It was more than a few years ago that I wrote about Harley Cokeliss' That Summer!, a Columbia UK release and an early starring vehicle for Ray Winstone. It was a film I was familiar with only because of its great punk / New Wave soundtrack LP, which seemed to be ubiquitous in used record store bins in my college years. The film itself was really difficult to see, as it had never been available on home video and had not, as far as I could tell, been released to theaters in the U.S.
Since that time, however, the film has appeared in several installments on YouTube, but as that is not my preferred mode of viewing, I refrained from seeing it until it appeared on Sony's new free movie streaming service Crackle. It's a full-frame transfer, but it's a clean print that's obviously miles better than the old television dubs that have been the source of bootlegs and the Youtube uploads. Additionally, the film, its star, and director recently appeared at the Bradford International Film Festival in Northern England for the first public viewing of the film in decades.
As for the film itself, now that I've finally seen it I can say that it's a pleasant and mildly entertaining coming-of-age film, its main attributes being some attractive cinematography of Torquay, the aforementioned soundtrack, and a strong central performance from a very young Winstone. The plot is cardboard thin, as are the rest of the characters, unfortunately. Fresh out of the borstal system, Winstone's Steve makes for resort town Torquay so that he can train and participate in an annual long distance ocean swimming race there. There, he befriends a a London chap (Tony London) who has a job renting watersport equipment on the beach and pair of working-class girls (Julie Shipley and Emily Moore) working as chambermaids, and runs afoul of a trio of Scottish lads, one of whom is his chief swimming rival (Jon Morrison). It's a nice time capsule for '70s youth culture, obviously with a British bent, and may appeal to fans of UK films of the era such as Quadrophenia, Breaking Glass, and Bill Forsyth's first two features. [EDIT: After writing this, I see that producers Clive Parsons and Davina Belling also produced Scum, Forsyth's Gregory's Girl and Comfort and Joy, and Breaking Glass.]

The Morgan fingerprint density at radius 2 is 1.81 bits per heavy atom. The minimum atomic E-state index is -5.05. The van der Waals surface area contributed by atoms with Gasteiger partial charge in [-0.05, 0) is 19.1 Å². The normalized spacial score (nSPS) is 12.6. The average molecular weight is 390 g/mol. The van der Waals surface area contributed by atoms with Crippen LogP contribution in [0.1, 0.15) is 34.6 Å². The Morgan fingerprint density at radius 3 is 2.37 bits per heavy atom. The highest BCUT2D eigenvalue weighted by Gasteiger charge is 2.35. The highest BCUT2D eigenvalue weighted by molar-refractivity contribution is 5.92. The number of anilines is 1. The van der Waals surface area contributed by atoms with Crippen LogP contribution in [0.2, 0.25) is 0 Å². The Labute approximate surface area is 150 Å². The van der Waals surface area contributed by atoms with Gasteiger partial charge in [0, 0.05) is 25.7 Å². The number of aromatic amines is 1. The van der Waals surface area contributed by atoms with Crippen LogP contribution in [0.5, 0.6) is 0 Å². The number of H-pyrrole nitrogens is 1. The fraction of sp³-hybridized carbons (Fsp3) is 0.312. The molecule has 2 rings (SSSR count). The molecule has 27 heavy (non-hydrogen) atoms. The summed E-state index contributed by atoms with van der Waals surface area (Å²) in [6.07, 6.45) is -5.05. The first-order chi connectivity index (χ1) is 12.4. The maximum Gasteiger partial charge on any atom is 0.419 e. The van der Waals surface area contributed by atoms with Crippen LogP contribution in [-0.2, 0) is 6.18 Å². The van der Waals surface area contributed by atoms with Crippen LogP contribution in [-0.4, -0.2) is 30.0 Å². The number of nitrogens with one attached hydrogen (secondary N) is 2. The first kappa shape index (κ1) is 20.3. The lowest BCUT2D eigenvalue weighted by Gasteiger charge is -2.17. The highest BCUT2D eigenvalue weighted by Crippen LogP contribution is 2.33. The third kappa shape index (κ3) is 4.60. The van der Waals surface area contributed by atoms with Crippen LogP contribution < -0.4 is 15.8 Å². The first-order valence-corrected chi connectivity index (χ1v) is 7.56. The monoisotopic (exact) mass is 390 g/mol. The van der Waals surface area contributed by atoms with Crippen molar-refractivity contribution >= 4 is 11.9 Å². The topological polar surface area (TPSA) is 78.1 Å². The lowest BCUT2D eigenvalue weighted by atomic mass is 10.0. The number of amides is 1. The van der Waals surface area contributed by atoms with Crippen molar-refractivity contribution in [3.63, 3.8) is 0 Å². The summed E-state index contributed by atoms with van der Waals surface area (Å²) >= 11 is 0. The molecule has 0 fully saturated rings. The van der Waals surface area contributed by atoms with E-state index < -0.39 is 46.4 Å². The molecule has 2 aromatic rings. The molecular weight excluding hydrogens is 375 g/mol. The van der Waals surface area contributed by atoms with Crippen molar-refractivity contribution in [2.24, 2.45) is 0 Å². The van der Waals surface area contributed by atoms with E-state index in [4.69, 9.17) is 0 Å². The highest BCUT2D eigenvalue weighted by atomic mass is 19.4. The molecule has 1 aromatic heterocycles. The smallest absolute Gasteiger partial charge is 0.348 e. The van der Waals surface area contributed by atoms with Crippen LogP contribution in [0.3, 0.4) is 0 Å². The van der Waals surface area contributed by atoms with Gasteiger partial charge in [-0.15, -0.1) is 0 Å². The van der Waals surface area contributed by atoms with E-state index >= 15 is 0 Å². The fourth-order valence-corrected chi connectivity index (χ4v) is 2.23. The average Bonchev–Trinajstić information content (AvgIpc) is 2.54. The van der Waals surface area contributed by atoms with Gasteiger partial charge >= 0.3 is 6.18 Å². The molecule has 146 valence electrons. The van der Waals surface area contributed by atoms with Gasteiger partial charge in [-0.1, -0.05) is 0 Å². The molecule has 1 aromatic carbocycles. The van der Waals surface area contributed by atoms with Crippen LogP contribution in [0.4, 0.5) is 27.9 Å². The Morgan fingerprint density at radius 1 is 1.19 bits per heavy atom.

This was Winstone's follow-up to Scum, and since he rather amusingly plays a fellow who's just been released from a borstal, there is something to the idea of this being an unofficial sequel to Scum, except that That Summer! is such an innocuous and tame piece that there is really nothing else that can tie it to the earlier film (aside from John Judd, who appears here as the swimming coach and was so nasty as Sands in Scum). It must have been some kind of relief for Winstone to move on to such a relatively easygoing picture--though, to be fair, That Summer! is a sports movie and it required a lot of rigorous swimming from Winstone, who's in about the best physical condition of his career...props to Winstone for repeatedly slipping into that '70s San Diego Padre-style brown and mustard bikini and seemingly having no issues with doing so.
The songs appear mostly in the background in diegetic fashion and there is also a New Wave-style score by Ray Russell, who got his start as a teenager in the John Barry Seven. These are somewhat odd soundtrack choices in that the narrative contains no punk or New Wave characters nor does it explore or espouse the subculture at all.